Penile Prozac: The mood-enhancing chemical composition of semen

One of the most magical things about the male human penis is that it shoots out a super cool cocktail of feel good chemicals. 

Despite being the most famous ingredient in semen, sperm cells actually only account for about 1-5% of male human ejaculate.  But if you drain out all those cute little tadpole babies you’re left with rich seminal plasma full of interesting surprises!

You might have heard gossip about the benefits of semen for women before.  Over the years I’ve heard buzz through the grapevine like that it is healing or moisturising for the skin, or that it’s a great low calorie source of protein…   In this case, the science that you’re about to learn is just as surprising as the rumours.  

Semen composition includes a bunch of mood enhancing chemicals, which through absorption (of the vaginal walls) can potentially act as a sort of natural anti-depressant for the lucky recipient.

These are just some of the compounds found in semen that are known to improve mood:

  • Estrone (elevates mood)

  • Prolactin (anti-depressant)

  • Oxytocin (elevates mood)

  • Thyrotropin-releasing hormone (anti-depressant)

  • Melatonin (sleep-inducing)

  • Serotonin (anti-depressant)

Serotonin in particular is a well known neurotransmitter that is most commonly associated with depression and anti-depressant medications.  SSRIs (selective serotonin reuptake inhibitors) are the most prescribed group of medication for depression in the UK.  With NHS rates for prescription costs ever increasing, maybe we should look in to semen as a cost-free, sustainable alternative.

In order to investigate whether these chemicals can actually deliver the goods in seminal form and through vaginal uptake, Gallup, Burch and Platek carried out a correlation study to find out if women who have regular unprotected sex (implying regular semen delivery to the vaginal wall) are less depressed than those who do not.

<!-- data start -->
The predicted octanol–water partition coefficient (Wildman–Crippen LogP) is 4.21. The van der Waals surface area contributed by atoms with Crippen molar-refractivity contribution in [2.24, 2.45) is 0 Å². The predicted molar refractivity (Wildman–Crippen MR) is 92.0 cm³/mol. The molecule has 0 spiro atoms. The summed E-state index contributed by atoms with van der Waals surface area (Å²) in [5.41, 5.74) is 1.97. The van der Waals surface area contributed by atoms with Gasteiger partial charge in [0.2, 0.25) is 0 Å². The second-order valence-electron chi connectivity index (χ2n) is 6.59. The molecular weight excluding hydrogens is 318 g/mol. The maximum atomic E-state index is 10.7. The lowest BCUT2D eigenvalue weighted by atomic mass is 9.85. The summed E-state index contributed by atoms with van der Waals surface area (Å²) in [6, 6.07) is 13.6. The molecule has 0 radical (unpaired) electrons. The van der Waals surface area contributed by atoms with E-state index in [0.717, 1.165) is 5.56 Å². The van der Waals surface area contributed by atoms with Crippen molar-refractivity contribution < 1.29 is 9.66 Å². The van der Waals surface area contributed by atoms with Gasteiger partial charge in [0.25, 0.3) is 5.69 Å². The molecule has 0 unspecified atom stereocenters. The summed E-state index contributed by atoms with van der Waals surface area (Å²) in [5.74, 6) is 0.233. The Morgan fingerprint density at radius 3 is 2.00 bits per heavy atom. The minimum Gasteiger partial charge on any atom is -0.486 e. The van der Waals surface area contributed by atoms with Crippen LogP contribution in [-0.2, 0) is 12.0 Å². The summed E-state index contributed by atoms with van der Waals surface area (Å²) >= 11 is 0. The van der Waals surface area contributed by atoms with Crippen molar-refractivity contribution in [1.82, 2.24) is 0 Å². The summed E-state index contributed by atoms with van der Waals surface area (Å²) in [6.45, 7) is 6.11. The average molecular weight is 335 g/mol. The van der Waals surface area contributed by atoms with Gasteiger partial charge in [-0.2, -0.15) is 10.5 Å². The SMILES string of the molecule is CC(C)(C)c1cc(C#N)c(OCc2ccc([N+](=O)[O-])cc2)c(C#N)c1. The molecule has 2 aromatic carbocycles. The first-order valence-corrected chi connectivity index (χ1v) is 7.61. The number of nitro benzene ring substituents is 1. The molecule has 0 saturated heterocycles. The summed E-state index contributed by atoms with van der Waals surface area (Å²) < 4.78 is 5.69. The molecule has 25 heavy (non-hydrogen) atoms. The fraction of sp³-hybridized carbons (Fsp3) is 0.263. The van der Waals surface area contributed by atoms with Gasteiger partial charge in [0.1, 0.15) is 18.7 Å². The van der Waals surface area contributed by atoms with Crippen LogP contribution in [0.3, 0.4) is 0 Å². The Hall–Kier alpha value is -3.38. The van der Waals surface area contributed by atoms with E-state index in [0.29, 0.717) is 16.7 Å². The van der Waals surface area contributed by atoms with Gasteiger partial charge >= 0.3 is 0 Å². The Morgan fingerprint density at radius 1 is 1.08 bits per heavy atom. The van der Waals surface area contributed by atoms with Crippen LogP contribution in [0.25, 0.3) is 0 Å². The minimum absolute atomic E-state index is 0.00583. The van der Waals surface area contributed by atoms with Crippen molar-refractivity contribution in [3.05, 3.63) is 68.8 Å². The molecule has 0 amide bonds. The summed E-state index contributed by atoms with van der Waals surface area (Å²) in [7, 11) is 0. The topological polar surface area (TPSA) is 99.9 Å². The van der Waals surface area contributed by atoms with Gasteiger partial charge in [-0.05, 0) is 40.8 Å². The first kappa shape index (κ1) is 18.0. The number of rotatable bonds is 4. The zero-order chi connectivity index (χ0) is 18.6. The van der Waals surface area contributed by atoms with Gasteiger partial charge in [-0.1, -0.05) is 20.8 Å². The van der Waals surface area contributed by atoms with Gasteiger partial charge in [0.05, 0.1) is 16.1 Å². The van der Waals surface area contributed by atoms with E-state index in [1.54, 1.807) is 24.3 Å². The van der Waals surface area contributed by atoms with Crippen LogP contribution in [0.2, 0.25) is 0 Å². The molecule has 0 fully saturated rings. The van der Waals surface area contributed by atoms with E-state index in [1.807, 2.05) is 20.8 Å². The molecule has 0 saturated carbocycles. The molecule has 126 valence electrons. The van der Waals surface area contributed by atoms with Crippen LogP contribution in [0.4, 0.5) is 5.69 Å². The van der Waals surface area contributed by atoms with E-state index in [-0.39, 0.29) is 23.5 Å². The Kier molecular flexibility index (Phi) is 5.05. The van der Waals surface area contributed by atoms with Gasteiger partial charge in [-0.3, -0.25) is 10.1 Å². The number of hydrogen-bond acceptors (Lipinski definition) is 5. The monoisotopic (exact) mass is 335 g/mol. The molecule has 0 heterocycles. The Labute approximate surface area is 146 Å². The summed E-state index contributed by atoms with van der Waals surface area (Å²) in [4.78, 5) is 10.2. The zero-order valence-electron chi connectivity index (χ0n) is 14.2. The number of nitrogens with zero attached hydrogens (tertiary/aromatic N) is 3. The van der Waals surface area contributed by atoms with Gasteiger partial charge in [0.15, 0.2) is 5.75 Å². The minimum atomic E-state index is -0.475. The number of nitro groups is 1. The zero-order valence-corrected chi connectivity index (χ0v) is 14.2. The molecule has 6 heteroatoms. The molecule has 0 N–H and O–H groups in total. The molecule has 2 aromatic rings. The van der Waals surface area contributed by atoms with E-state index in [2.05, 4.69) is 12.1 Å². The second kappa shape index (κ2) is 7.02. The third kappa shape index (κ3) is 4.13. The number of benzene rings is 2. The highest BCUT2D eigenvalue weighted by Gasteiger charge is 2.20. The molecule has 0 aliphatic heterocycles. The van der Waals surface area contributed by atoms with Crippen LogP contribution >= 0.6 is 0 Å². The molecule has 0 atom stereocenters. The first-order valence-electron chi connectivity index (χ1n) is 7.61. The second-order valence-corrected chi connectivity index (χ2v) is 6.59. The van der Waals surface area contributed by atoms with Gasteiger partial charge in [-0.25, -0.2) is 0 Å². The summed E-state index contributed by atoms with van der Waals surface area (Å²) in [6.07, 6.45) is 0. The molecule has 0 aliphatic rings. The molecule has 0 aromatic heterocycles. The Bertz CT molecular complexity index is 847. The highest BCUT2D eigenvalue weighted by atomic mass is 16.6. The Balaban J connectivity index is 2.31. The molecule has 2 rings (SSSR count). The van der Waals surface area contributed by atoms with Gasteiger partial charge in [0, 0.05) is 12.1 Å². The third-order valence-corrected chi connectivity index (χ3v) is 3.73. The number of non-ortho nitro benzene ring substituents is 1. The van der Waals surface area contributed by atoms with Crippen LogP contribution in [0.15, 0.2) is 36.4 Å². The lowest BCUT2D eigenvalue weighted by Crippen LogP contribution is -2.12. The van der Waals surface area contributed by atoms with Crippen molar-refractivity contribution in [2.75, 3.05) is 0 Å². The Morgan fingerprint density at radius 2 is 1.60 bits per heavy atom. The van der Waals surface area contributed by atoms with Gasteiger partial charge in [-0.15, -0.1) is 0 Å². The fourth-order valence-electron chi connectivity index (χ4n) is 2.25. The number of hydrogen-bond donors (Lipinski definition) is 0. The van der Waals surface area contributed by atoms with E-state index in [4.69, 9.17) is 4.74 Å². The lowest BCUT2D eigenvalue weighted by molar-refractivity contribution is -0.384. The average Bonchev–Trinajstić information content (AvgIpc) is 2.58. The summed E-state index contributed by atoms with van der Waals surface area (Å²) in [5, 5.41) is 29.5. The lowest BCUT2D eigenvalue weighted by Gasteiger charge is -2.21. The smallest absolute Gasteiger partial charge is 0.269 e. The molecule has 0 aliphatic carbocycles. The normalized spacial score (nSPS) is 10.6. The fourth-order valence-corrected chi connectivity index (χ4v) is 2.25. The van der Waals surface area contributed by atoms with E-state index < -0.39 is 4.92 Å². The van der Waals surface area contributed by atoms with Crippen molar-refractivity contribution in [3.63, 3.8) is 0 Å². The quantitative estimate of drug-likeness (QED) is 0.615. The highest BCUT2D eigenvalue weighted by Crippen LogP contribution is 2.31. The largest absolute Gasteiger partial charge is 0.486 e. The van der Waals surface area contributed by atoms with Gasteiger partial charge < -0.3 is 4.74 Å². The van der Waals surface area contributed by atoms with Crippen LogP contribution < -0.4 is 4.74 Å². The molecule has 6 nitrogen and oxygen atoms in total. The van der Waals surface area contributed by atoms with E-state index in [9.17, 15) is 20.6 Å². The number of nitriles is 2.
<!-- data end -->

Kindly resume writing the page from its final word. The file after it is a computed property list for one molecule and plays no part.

The study found that women who never used condoms did actually show significantly fewer depressive symptoms than women who usually or always used condoms.  Women who never used condoms also had fewer depressive symptoms than women who abstained from sex completely.  And also had fewer depressive symptoms than women who were very sexually active but used condoms.  The pattern of results show that the rate of depressive symptoms isn’t related to the amount of sex the women are having, but may be actually a function of the uptake of semen! 


*Of course this article should not be used as a persuasive material for condom-free sex.  If you have unprotected sex, sure you might get a little elevated mood, but you might also get a DISEASE OR A BABY.  So please continue practicing safe sex until you are in a safe and smart place in your life to go condom free, then you can happily enjoy all the seminal benefits.  For further information on how to practice safe sex have a look at our Resources page.

We are yet to find out if the same chemical effects would be provided through oral or anal uptake, but hopefully these studies are coming soon.

Gordon G. Gallup Jr., Rebecca L. Burch, and Steven M. Platek, “Does Semen Have Antidepressant Qualities?,” Archives of Sexual Behaviour 31, no. 3 (2002)

Rebecca L. Burch and Gordon G. Gallup Jr., ”The Psychobiology of Human Semen.” Female infidelity and paternal uncertainty (2006)